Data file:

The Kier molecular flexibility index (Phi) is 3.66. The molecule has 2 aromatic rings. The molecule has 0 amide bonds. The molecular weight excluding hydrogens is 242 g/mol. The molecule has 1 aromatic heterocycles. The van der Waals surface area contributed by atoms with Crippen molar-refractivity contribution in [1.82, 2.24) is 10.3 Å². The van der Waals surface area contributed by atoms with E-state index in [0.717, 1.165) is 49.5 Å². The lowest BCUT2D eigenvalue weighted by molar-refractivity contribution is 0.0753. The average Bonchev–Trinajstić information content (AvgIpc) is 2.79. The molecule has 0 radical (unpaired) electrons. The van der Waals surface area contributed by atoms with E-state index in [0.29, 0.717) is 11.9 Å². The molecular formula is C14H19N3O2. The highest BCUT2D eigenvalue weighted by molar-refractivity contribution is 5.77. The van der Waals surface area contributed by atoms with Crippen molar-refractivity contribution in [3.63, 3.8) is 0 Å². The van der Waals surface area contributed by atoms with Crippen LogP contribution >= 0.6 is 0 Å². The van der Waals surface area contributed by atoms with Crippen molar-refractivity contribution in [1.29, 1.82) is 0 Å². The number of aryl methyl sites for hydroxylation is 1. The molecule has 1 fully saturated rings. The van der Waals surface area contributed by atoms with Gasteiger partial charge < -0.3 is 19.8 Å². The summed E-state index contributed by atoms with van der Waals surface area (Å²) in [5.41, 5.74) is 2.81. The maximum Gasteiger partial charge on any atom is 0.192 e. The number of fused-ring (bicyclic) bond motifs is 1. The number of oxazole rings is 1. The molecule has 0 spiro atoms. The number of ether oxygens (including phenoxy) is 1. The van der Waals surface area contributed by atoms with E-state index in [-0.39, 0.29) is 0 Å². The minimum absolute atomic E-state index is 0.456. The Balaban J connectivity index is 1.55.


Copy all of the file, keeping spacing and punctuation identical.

The Kier molecular flexibility index (Phi) is 3.66. The molecule has 2 aromatic rings. The molecule has 0 amide bonds. The molecular weight excluding hydrogens is 242 g/mol. The molecule has 1 aromatic heterocycles. The van der Waals surface area contributed by atoms with Crippen molar-refractivity contribution in [1.82, 2.24) is 10.3 Å². The van der Waals surface area contributed by atoms with E-state index in [0.717, 1.165) is 49.5 Å². The lowest BCUT2D eigenvalue weighted by molar-refractivity contribution is 0.0753. The average Bonchev–Trinajstić information content (AvgIpc) is 2.79. The molecule has 0 radical (unpaired) electrons. The van der Waals surface area contributed by atoms with E-state index in [0.29, 0.717) is 11.9 Å². The molecular formula is C14H19N3O2. The highest BCUT2D eigenvalue weighted by molar-refractivity contribution is 5.77. The van der Waals surface area contributed by atoms with Crippen molar-refractivity contribution in [3.63, 3.8) is 0 Å². The van der Waals surface area contributed by atoms with Crippen LogP contribution >= 0.6 is 0 Å². The van der Waals surface area contributed by atoms with Crippen molar-refractivity contribution in [1.29, 1.82) is 0 Å². The number of aryl methyl sites for hydroxylation is 1. The molecule has 1 fully saturated rings. The van der Waals surface area contributed by atoms with Gasteiger partial charge < -0.3 is 19.8 Å². The summed E-state index contributed by atoms with van der Waals surface area (Å²) in [5.41, 5.74) is 2.81. The maximum Gasteiger partial charge on any atom is 0.192 e. The number of fused-ring (bicyclic) bond motifs is 1. The number of oxazole rings is 1. The molecule has 0 spiro atoms. The number of ether oxygens (including phenoxy) is 1. The van der Waals surface area contributed by atoms with E-state index in [-0.39, 0.29) is 0 Å². The minimum absolute atomic E-state index is 0.456. The Balaban J connectivity index is 1.55.